Tintern Abbey, Frost at Midnight and Ode to the West Wind Essay

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Romanticism was a revolutionary movement which began in English Literature (mainly poetry) around the Eighteenth Century in Western Europe and gained height during the times of the Industrial Revolution. Wordsworth, Byron, Shelley, Keats, Coleridge and Blake were regarded as the ‘Big Six’ of Romanticism. In ‘Tintern Abbey’ by William Wordsworth, ‘Frost at Midnight’ by Samuel Coleridge and ‘ Ode to the West Wind’ by Percy Shelley, we see clearly that nature is the central trigger for the poet’s imagination to take wings and to help each poet to seriously explore his inner world in a meditative manner; the treatment and responses to nature are also similar, despite some individual differences. This is not surprising considering the fact that…show more content…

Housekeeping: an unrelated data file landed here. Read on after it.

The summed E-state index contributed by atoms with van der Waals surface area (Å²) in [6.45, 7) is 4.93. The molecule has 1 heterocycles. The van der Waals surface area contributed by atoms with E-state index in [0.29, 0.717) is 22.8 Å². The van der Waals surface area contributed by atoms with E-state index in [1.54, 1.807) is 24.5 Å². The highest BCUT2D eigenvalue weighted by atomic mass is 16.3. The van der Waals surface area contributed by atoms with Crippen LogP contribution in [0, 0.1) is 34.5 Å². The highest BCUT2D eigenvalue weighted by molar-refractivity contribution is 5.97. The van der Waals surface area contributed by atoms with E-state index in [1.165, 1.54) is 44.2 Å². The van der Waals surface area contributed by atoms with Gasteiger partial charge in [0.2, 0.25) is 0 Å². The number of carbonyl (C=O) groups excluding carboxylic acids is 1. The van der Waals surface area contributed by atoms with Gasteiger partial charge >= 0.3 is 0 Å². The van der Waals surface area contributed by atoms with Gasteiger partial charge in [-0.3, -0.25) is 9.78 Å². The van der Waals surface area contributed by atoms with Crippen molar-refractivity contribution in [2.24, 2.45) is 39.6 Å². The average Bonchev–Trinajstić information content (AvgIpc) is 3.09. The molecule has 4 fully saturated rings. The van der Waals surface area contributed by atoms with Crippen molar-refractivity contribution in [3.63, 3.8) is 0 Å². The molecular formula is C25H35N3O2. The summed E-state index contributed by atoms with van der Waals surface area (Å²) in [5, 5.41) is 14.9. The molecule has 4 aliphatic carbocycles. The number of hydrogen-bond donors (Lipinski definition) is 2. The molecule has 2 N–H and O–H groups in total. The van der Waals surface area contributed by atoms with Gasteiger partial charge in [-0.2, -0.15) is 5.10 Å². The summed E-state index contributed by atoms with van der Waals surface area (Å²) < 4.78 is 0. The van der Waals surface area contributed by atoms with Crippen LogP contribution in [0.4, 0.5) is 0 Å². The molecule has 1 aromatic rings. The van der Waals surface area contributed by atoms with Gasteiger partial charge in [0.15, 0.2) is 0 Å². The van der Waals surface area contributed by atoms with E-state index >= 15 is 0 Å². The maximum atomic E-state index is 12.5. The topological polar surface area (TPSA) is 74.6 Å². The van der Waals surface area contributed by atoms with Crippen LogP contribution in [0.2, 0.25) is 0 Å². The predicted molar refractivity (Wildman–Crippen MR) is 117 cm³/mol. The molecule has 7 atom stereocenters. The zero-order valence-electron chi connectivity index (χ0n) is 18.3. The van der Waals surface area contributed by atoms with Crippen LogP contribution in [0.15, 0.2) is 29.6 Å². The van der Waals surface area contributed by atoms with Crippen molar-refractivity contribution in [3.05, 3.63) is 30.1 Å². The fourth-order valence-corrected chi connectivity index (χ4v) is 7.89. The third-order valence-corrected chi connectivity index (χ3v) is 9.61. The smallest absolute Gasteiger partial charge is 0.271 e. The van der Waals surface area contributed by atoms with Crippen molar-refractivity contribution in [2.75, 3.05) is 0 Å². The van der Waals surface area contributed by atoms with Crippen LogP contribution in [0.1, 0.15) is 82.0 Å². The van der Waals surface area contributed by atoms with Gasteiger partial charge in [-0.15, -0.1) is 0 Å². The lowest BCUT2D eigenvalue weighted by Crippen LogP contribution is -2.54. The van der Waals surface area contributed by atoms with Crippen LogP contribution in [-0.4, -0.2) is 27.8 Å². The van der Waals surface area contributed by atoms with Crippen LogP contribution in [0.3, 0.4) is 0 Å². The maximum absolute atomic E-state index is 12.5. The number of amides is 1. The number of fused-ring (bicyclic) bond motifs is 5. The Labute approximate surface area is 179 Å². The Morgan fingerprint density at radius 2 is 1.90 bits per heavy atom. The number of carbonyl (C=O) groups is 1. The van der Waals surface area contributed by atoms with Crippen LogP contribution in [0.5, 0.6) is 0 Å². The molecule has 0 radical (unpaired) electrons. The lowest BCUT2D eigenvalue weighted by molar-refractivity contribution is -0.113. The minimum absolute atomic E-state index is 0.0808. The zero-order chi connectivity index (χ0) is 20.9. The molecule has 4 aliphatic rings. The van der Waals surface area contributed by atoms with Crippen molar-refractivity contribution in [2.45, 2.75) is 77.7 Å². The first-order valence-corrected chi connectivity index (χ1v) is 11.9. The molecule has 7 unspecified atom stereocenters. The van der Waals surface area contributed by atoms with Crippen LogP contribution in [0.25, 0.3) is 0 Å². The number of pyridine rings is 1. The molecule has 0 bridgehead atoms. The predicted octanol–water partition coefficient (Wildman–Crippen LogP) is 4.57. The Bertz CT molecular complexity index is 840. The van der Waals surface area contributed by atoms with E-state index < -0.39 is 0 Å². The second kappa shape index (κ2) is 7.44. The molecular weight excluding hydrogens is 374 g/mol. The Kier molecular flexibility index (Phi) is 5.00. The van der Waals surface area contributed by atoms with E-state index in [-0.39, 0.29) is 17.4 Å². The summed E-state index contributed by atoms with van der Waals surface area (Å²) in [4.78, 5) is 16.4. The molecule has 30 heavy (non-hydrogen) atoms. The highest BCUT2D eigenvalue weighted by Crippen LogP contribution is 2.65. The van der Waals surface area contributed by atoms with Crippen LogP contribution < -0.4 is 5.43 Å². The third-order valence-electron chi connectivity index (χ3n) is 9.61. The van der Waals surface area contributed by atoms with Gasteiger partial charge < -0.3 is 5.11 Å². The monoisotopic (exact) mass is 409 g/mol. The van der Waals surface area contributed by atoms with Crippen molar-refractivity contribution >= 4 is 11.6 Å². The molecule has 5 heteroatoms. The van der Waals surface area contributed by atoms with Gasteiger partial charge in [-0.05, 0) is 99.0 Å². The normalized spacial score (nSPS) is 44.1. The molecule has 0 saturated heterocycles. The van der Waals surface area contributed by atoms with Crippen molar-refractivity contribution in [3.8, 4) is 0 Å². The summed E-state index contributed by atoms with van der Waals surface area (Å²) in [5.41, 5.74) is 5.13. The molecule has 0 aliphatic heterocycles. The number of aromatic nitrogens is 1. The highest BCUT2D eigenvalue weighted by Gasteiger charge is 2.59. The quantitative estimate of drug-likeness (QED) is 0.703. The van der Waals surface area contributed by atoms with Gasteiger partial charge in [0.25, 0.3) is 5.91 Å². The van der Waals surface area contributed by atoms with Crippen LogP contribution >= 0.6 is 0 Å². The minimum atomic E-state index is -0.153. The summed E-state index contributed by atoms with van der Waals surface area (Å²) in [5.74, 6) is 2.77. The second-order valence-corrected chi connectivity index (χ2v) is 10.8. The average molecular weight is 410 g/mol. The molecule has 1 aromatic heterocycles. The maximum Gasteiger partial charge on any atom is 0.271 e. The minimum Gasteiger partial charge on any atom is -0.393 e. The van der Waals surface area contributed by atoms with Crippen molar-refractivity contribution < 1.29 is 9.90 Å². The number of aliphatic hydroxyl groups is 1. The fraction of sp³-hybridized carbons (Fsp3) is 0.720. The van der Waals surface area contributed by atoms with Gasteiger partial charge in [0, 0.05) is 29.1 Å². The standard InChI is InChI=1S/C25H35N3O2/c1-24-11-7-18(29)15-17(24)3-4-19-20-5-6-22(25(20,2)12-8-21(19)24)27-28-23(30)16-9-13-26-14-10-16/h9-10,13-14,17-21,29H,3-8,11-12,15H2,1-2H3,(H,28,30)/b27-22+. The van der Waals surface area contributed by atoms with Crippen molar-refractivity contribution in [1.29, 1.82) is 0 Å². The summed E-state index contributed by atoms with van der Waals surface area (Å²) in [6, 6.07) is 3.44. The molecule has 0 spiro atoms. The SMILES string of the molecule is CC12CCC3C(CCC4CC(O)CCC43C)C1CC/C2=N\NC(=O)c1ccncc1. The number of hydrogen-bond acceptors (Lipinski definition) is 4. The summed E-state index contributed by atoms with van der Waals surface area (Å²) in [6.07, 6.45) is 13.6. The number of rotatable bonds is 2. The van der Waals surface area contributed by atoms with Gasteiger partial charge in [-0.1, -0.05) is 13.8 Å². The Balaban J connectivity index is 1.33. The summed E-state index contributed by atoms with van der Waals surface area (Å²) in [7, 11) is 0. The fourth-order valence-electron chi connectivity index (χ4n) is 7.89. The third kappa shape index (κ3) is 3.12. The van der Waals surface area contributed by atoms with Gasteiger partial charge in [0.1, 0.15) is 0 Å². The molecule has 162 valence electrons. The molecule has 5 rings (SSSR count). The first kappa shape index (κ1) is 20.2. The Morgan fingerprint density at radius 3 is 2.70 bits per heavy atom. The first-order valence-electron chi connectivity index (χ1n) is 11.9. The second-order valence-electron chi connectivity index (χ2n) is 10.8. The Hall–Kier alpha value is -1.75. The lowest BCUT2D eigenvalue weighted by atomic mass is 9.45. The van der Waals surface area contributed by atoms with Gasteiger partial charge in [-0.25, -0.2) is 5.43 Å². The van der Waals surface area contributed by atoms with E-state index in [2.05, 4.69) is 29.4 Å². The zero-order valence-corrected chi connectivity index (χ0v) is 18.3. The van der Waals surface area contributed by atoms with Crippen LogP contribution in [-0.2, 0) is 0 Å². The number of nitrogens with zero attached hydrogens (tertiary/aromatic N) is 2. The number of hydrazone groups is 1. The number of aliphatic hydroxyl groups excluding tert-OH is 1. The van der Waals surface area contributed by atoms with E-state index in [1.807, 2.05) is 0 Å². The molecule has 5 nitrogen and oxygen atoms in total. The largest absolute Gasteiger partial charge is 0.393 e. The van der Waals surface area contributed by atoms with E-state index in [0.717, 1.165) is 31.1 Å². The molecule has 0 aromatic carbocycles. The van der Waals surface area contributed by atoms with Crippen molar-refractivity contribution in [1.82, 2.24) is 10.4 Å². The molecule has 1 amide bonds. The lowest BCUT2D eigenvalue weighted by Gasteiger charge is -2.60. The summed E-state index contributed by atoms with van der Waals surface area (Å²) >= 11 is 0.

After the death of his father he was separated from his sister and was sent off to a boarding school in London. He was put away from nature. His marital life was bothering him as well and he had several differences with his wife. In such a situation all his love poured out on his son Hartley. ‘Frost at Midnight’ is a prayer for the future of his lad. Wordsworth and Coleridge both studied in Cambridge and later composed a collection of poems called ‘Lyrical Ballads’ together. Shelley was a rebellious lad but he had a very vivid imagination as seen in the poem ‘Cloud’. Shelley was fed up of the rules and norms that society imposed upon an individual. He wanted to bring about change in the social systems by the medium of his works and his poem ‘ Ode to the West Wind’ the calls upon the wind to help him in his endeavors. Due to his rebellious nature Shelley was also expelled from Oxford University. At the time of writing his poem Shelley had gone through a lot of trauma which he couldn’t get over easily. He had just lost two of his children. However in addition to this there was a bud of hope blooming in his life since his wife was pregnant again and thus in the poem he even talks of spring which has more positive connotations. This clearly shows us how the lives of these great men had a significant impact upon their compositions. It can be noticed that each poet begins with the description of the outer scene. William

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